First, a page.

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Catalan: Independence or Revolution?

CatalanOn October 1st, the Catalonian region of Spain held a referendum similar to “Brexit” on whether they should leave Spain or not. But unlike with Brexit and the vote in Scotland the results weren’t even close. In the vote in Scotland to split from England, the vote was close but narrowly voted to stay while in Brexit England narrowly voted to leave the EU. In addition, prior to the Scottish vote, Britain had given permission for the vote to occur, in effect opening the door (or legitimizing) the possibility of Scottish secession. This was not the case in Catalonia where the Spanish Parliament is rabidly opposed to secession.

The Catalonian referendum question, which voters answered with “Yes” or “No”, was “Do you want Catalonia to become an independent state in the form of a republic?”.  In Catalonia, the “Yes” side won, with 2,044,038 (92.01%) voting for independence and 177,547 (7.99%) voting against, on a turnout of 43.03%. In other words the result was overwhelmingly for leaving Spain.

Catalonia is the richest region of Spain, is bigger than Greece and represents 20% of the Spanish economy and so naturally the politicians in Madrid are reluctant to see their cash cow dry up. Thus they are strongly resisting any effort by the Catalonians to leave Spain. To that effect they actually had their national police use violence in an attempt to prevent peaceful crowds of citizens from voting. This did not go over well with the people and this “heavy-handed approach” may have actually had the opposite effect than intended and changed the results from “No” to “Yes”. Had they simply let the people vote and then declared the results illegal and made tax concessions as they did for the Basques recently the whole problem may have melted away. But that is not what they chose to do. Martin D. Weiss thinks it could end in a Spanish Civil war.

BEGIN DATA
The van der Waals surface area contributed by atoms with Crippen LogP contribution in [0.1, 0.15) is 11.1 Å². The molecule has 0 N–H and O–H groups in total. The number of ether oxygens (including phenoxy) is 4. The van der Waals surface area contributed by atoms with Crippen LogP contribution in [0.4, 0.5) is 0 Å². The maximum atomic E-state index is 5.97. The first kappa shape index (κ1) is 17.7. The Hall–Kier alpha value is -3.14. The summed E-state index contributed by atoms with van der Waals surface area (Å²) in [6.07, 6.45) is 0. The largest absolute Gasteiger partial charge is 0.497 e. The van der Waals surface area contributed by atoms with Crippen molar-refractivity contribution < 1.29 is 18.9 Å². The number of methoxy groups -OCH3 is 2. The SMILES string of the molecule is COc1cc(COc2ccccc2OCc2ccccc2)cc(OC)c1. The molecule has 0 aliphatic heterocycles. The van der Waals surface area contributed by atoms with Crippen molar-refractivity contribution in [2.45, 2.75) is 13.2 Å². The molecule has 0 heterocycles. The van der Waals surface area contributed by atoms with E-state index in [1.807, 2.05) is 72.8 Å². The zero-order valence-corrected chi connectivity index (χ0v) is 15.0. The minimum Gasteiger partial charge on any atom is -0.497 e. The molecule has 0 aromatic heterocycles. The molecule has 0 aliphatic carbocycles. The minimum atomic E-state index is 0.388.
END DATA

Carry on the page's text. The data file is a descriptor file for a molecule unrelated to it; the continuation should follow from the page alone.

Why Secede?

One might wonder why one section of Spain would want to leave anyway. But the idea of Spain as we know it is a mere fiction made up of various ethnic groups that were either conquered or acquired through the marriage of feuding Monarchies. In the following map you can see that European ethnicities have nothing to do with the national boundaries drawn up by politicians. Catalonians have their own unique language and culture, entirely separate from Spain. (As do the Basques and the small group of Aragonese).

Europe by Heritage-Language

Madrid Moves to Stop Independence

In response to the vote for independence the Senate (Parliament) in Madrid voted to take the “heavy handed” approach and invoked a previously unused Article 155 in the 1978 Spanish Constitution sometimes called “the Nuclear Option”. Basically asserting that Catalonia’s vote for independence was actually a “Revolution” and it needed strong Government intervention to quell it.  Article 155 is only 2 paragraphs long and states that if a regional government “doesn’t comply with the obligations of the Constitution or other laws it imposes, or acts in a way that seriously undermines the interests of Spain” the article can be invoked via an absolute majority vote. If approved  the national government may adopt the “necessary methods” to force a regional government to comply in order to protect “said interests”.  In other words, Madrid is willing to play rough if those pesky Catalonians don’t stay in line. According to the Washington Post, “There were also reports that Spanish prosecutors were preparing to file rebellion charges against Catalan President Carles Puigdemont… and…  the central government could move swiftly to remove the Catalan regional president, suspend his ministers and assume authority over the region’s public media, police and finances. “

E.U. and U.S. State Department Responses